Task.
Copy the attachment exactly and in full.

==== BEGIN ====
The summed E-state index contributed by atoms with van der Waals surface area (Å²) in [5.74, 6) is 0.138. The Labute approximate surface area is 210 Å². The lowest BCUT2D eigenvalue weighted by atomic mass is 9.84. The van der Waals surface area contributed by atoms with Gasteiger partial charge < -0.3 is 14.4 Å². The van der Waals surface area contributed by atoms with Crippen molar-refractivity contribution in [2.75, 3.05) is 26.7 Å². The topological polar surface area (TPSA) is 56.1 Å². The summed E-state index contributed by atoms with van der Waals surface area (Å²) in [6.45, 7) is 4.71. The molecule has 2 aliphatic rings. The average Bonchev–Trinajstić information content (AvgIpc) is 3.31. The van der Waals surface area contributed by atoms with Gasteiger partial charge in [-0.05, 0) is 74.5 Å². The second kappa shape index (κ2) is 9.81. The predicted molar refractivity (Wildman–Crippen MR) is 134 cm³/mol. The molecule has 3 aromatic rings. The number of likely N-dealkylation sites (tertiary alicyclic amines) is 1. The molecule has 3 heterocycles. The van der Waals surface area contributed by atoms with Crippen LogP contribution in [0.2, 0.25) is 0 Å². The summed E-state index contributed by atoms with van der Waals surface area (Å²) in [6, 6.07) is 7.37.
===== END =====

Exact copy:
The summed E-state index contributed by atoms with van der Waals surface area (Å²) in [5.74, 6) is 0.138. The Labute approximate surface area is 210 Å². The lowest BCUT2D eigenvalue weighted by atomic mass is 9.84. The van der Waals surface area contributed by atoms with Gasteiger partial charge < -0.3 is 14.4 Å². The van der Waals surface area contributed by atoms with Crippen molar-refractivity contribution in [2.75, 3.05) is 26.7 Å². The topological polar surface area (TPSA) is 56.1 Å². The summed E-state index contributed by atoms with van der Waals surface area (Å²) in [6.45, 7) is 4.71. The molecule has 2 aliphatic rings. The average Bonchev–Trinajstić information content (AvgIpc) is 3.31. The van der Waals surface area contributed by atoms with Gasteiger partial charge in [-0.05, 0) is 74.5 Å². The second kappa shape index (κ2) is 9.81. The predicted molar refractivity (Wildman–Crippen MR) is 134 cm³/mol. The molecule has 3 aromatic rings. The number of likely N-dealkylation sites (tertiary alicyclic amines) is 1. The molecule has 3 heterocycles. The van der Waals surface area contributed by atoms with Crippen LogP contribution in [0.2, 0.25) is 0 Å². The summed E-state index contributed by atoms with van der Waals surface area (Å²) in [6, 6.07) is 7.37.